Declining birth rates locally, financial issues reasoning behind OB/GYN suspension at MRH | CraigDailyPress.com

Declining birth rates locally, financial issues reasoning behind OB/GYN suspension at MRH

Joshua Carney, Rick Carroll/For Craig Press

Memorial Regional Health will shut down its OB/GYN operations indefinitely Jan. 11 due to declining birth rates in Moffat County and financial challenges.

Patients will continue to be seen up until that date, which will allow MRH to transition those patients to care elsewhere, according to MRH CEO Andy Daniels.

The hospital made the surprise announcement late Tuesday, Dec. 10.

“The reality is our numbers are declining in OB/GYN services,” Daniels said. “It takes roughly 320 births annually to break even, and we’re just not coming close to that. It’s a very difficult clinic to staff 24/7, 365 with a surgical staff, seven RNs — roughly — to staff a department, especially when you’re doing just 120 deliveries a year. … That model just simply isn’t working, and regardless of where we are financially, that model was going to need to be addressed.”

Declining birth rates have been the standard across the United States over the last four years, hitting a 32-year low in 2018, according to NPR.

In 2018, Moffat County saw 120 births, a 22.5 percent decrease from the 155 babies delivered in 2017.

This year alone, that number is projected to sit right at 120 births.

The larger problem for MRH though was the overall decline in OB/GYN cases, which saw a 27.2 percent decline from 2017 to 2018. That number is projected to drop to 37.9 percent from 2018 to 2019.

Those numbers, along with some financial trouble within MRH, led to the decision to cut the OB/GYN clinic, leading to the dismissal of midwife Liz Sterling and provider Dr. Scott Ellis, who has delivered a large number of children in the area.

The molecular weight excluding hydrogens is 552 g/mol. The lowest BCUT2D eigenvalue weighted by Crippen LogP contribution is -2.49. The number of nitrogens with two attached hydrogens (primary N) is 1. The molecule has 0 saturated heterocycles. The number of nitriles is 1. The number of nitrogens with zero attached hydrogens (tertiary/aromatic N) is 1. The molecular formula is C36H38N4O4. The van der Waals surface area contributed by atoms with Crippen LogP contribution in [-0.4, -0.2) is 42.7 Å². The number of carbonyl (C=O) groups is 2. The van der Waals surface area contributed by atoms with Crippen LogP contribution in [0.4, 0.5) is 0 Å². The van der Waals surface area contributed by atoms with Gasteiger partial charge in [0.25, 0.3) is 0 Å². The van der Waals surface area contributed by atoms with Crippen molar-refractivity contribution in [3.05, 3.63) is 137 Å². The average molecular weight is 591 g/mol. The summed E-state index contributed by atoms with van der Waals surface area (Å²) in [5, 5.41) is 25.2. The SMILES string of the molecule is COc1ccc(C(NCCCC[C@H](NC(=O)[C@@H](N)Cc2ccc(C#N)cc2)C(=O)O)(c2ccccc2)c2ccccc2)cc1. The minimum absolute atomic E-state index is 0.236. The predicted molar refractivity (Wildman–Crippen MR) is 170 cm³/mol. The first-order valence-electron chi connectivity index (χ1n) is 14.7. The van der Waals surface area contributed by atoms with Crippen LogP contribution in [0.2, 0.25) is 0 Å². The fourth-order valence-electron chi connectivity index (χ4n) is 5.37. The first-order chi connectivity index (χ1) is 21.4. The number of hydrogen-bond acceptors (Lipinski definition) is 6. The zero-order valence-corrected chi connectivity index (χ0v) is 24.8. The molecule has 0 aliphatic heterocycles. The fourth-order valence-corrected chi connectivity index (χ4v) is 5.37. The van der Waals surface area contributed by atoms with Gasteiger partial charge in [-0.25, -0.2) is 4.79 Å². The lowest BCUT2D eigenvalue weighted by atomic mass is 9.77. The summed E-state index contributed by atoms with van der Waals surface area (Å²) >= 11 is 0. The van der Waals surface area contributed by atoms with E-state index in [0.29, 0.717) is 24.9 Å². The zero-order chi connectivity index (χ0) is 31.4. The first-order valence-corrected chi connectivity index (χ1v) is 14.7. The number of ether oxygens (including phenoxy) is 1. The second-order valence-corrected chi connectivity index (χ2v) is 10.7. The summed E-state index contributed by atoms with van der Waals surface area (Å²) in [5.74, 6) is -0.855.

Scott Ellis shows off ultrasound equipment in 2014.
Andy Bockelman

Ellis had his contract “terminated,” according to MRH. Ellis is on Family Medical Leave due to major surgery. The FMLA provides job-protected leave benefits. This generally means that when an employee qualifies for and takes FMLA leave, his or her job (or an equivalent) must be available to return to at the end of the leave period.

While there is that protection by law, there is a loophole. An employer can still terminate an employee, even while he or she is on leave or just returned, as long as the employer can show the reason for the termination was completely unrelated to the FMLA leave.

Per FLMA, the termination of an employee cannot be done for a retaliatory purpose, and it cannot be done with the intent of keeping others from taking such leave.

It’s a delicate situation that has to be handled carefully to avoid the perception that it is related to the FMLA leave, which is against the law.

According to a person close to Ellis, the doctor was let go without cause, was fired the night he returned from the hospital due to major surgery, and had his benefits pulled effective immediately. For now, Ellis awaits payment from his severance package and can apply from COBRA, which he’d have to pay for himself.

Sterling will still conduct patient visits through Jan. 11. She cannot deliver on her own, but she can use the help of locums to deliver babies.

After Jan. 11, emergency OB cases will be handled as regular ER cases.

“I don’t know what else I could have done,” Daniels said. “I feel awful that we have to interrupt this service line, and I feel bad for the people impacted, so we’re doing the best we can to transition to somewhere else.

“I acknowledge that the community is very upset, but we’re doing the best we can to recover as quick as we can,” Daniels said.